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Revocable Trusts and Probate

Revocable Trusts and Probate

A revocable intervivos trust (also known as a living trust) is sometimes chosen by people who want an alternative of having a last will and testament.

In this kind of arrangement, the written trust agreement usually provides that the grantor of the trust (also known as the "creator" or "settlor") has the right to receive all of the income for life, to remove whatever other assets he so desires from the trust, and the power to revoke the entire trust and reclaim all of the assets at any time.

Upon the death of the grantor, the assets are distributed to the beneficiaries, or the assets may be held in further trust in accordance with the terms of the trust agreement.

Advantages of using a living trust instead of a will are:

1. To avoid probate. If all of the deceased personís assets were titled in the name of the trust, then there is no need to probate a will with the Surrogate, or the equivalent office in another state.


2. Privacy. A probated will usually become available to the public, although the size of the estate and its exact assets are not usually described in the will. This contrasts sharply with a trust, which is not a public document.

3. Management during disability. Should the grantor become unable to manage his finances, then the succeeding trustee can act as trustee, and use the funds for the grantor. This is preferable to an agent under a power of attorney.

Disadvantages of using a living trust are:

1. Retitling of assets. In order to fully avoid the probate process, it is necessary for the individual to transfer all of his assets so that they are not held in his name, but instead is held in the name of the trust. This makes things cumbersome to manage, especially with banks, brokerage houses or other institutions.

2. The necessity of Last Will and Testament and Probate. Unless every asset owned by the decedent was titled in the name of the trust prior to his death, a will must still be probated so that the other assets are directed into the trust after death. For example, if there is a last paycheck or other asset that is still in the name of the decedent, it is only the executor who is able to transfer the assets. Usually a person using a revocable trust in lieu of a will also has a short "cleanup" will, which directs that assets remaining in the grantorís name will flow over into the trust.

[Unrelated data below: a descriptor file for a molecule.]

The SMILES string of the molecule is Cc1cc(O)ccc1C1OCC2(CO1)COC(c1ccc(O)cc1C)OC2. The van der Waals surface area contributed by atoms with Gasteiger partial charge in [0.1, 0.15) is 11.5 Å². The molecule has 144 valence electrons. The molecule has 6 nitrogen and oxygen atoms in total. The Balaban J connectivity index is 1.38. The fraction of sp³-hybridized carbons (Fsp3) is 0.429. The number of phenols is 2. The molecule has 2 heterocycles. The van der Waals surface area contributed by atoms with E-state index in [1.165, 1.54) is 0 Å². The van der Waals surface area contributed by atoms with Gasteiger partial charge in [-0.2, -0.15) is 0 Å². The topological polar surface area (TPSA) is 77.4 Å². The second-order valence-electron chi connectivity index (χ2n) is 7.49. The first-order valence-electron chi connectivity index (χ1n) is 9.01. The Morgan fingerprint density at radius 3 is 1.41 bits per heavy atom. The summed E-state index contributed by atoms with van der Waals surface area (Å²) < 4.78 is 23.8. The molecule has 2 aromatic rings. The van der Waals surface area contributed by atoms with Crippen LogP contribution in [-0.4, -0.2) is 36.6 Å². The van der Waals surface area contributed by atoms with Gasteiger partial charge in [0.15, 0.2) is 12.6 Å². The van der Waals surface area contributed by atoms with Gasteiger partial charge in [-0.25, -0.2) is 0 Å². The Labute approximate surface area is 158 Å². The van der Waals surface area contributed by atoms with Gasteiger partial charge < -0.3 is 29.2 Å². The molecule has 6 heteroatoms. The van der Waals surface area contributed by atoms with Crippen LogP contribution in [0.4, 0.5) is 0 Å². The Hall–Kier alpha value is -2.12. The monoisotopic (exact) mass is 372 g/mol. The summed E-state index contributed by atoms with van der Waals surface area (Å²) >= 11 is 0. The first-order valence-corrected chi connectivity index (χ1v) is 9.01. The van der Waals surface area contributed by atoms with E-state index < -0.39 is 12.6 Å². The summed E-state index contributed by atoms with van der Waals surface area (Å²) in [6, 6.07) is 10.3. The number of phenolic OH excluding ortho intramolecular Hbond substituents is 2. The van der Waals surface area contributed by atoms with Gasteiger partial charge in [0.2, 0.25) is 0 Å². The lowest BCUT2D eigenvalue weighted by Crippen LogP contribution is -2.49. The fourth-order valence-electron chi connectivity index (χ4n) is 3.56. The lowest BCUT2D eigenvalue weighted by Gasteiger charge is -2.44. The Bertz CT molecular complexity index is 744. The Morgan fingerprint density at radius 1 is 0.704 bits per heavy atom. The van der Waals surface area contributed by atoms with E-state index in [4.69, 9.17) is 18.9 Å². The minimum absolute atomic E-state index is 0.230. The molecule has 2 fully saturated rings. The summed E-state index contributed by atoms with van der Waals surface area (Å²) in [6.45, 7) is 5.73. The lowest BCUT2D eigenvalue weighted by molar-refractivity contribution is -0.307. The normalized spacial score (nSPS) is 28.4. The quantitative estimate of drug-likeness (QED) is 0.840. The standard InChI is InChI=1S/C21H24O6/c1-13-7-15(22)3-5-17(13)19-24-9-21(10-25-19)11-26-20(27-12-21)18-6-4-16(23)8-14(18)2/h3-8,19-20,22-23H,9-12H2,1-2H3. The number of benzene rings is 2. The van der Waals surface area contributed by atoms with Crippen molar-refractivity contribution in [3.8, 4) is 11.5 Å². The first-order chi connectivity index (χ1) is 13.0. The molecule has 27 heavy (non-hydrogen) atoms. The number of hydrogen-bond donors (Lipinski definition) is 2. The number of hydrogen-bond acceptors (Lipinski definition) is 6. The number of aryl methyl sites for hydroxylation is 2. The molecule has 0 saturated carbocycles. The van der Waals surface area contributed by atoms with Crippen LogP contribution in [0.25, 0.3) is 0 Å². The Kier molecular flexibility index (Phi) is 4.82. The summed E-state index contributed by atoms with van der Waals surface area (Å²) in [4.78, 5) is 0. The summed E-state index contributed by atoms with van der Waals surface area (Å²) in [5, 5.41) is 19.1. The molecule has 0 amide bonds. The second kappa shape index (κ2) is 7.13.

3. No tax savings. Using a living trust does not save on taxes. Federal estate tax laws (and inheritance or estate tax laws of the majority of States), provide that assets over which a person has the right to revoke and claim as their own (such as in an irrevocable trust) can be included in the gross taxable estate even if no will is ever probated.

The word "probate" has several different meanings, which has caused much confusion.

The basic definition of the word "probate" is the process of legally determining that a certain document is, in fact, the last will and testament of the decedent. Once a last will and testament has been "probated" it means that there have been a signed and legally binding determination that it is the last will and testament of the decedent, which will then be used to administer the estate and distribute the assets. In the state of New Jersey, this is the least difficult part of estate administration process, while in other states, such as New York, Florida, California and Texas, this procedure can be burdensome and expensive.

The second meaning of the word "probate" is used to describe assets which are passed according to a will or by intestacy. The term "probate estate" usually means those assets of the decedent which were passed according to the terms of the last will and testament, or would pass according to the intestacy statute in the event that there is no last will and testament. The term "non-probate estate" is then used to describe assets passed according to a beneficiary designation, rather than by a will, such as life insurance policies, retirement benefits and jointly-held accounts.

The broadest meaning of "probate" is the entire process of administering the estate, including the accumulation of assets, paying debts, selling assets (as needed), filing tax returns and distributing the proceeds.

In summary, while using a living trust as a will substitute does avoid the process of having the will admitted into probate, it does not avoid the need for these other processes.